Export news in brief: food, drink, guidance, Brexit, referendum

Export news in brief
Export news in brief

Guide to exporting for food and drink manufacturers

New guidance rolled out to food and drink manufacturers will help existing and would-be exporters to compete in the fiercely competitive global marketplace.

‘Exports – Five Steps to Food and Drink Exporting Success’ was developed by the Food and Drink Federation (FDF) and Food and Drink Exporters Association (FDEA) as part of an enhanced partnership to help more of Britain’s 6,500 producers to export. The guide provides useful information and tips on how food and drink manufacturers can begin exporting to foreign markets including details of necessary research, and how to create exporting opportunities and useful contacts.

FDF competitiveness director Angela Coleshill said: “Our guide gives manufacturers the information they need to access new markets and begin their journey as successful exporters. FDF is committed to working with FDEA to help the UK’s food and drink manufacturers compete on an international level.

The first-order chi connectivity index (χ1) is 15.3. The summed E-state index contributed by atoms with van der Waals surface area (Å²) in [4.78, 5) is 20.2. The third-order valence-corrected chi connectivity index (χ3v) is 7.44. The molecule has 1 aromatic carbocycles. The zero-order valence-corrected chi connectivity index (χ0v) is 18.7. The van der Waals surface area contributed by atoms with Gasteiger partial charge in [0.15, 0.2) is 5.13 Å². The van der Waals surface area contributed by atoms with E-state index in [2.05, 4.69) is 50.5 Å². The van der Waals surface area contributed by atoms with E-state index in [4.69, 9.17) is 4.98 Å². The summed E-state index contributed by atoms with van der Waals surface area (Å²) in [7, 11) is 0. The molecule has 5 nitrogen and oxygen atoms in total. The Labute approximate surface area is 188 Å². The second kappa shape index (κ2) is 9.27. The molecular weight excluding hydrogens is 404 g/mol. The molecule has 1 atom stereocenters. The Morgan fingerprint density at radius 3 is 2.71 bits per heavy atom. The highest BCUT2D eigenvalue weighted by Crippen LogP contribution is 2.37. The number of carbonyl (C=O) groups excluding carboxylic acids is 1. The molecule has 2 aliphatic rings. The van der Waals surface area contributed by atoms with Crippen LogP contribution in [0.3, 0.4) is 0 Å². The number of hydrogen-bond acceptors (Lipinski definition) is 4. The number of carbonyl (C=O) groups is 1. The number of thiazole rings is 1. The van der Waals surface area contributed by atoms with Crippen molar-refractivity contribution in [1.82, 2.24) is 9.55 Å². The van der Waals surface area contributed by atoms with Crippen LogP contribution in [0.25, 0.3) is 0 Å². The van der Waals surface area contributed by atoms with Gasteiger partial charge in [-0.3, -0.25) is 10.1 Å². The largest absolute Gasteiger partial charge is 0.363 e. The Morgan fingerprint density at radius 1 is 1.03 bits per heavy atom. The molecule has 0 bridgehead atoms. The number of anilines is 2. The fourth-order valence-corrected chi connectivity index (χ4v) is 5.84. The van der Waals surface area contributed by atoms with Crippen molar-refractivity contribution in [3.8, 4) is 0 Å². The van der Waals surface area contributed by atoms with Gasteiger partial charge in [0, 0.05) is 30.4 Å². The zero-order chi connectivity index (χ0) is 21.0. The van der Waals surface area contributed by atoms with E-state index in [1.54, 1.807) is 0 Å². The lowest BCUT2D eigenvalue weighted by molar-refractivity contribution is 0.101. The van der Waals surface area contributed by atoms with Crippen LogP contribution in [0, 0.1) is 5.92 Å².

“At present only a relatively small proportion of food and drink businesses export from the UK. We want to unlock our industry’s huge export potential by helping more of Britain’s finest manufacturers to seize the opportunity to sell their products overseas. By doing this, we believe we can grow exports of UK branded goods by a third by 2020 to more than £6bn.”

UK SMEs hesitant to make long-term commitments in the face of EU uncertainty

Uncertainty around the outcome of the EU referendum is leaving UK SMEs reluctant to commit to long-term contracts, leaving £35.6bn in international payments potentially exposed to currency swings.

This is according to World First’s inaugural quarterly Global Trade Barometer, which combines World First’s own data and a YouGov survey of 730 UK SMEs. The report reveals how exchange rate fluctuations affect UK businesses with 1 in 4 reporting a negative impact in Q1 2016 and 15% stating that volatility has impacted investment decisions to support growth.

Historically, UK SMEs have enjoyed the protection of longer-term forward contracts to hedge against currency movements for an extended period. However, World First data from Q1 shows a bucking of this trend due to fears over a so-called Brexit. Despite the 75% increase in sterling volatility, SMEs have only extended the length of protection by 35% across the same period, leaving many SMEs unhedged during a time of considerable volatility in the wake of the EU referendum.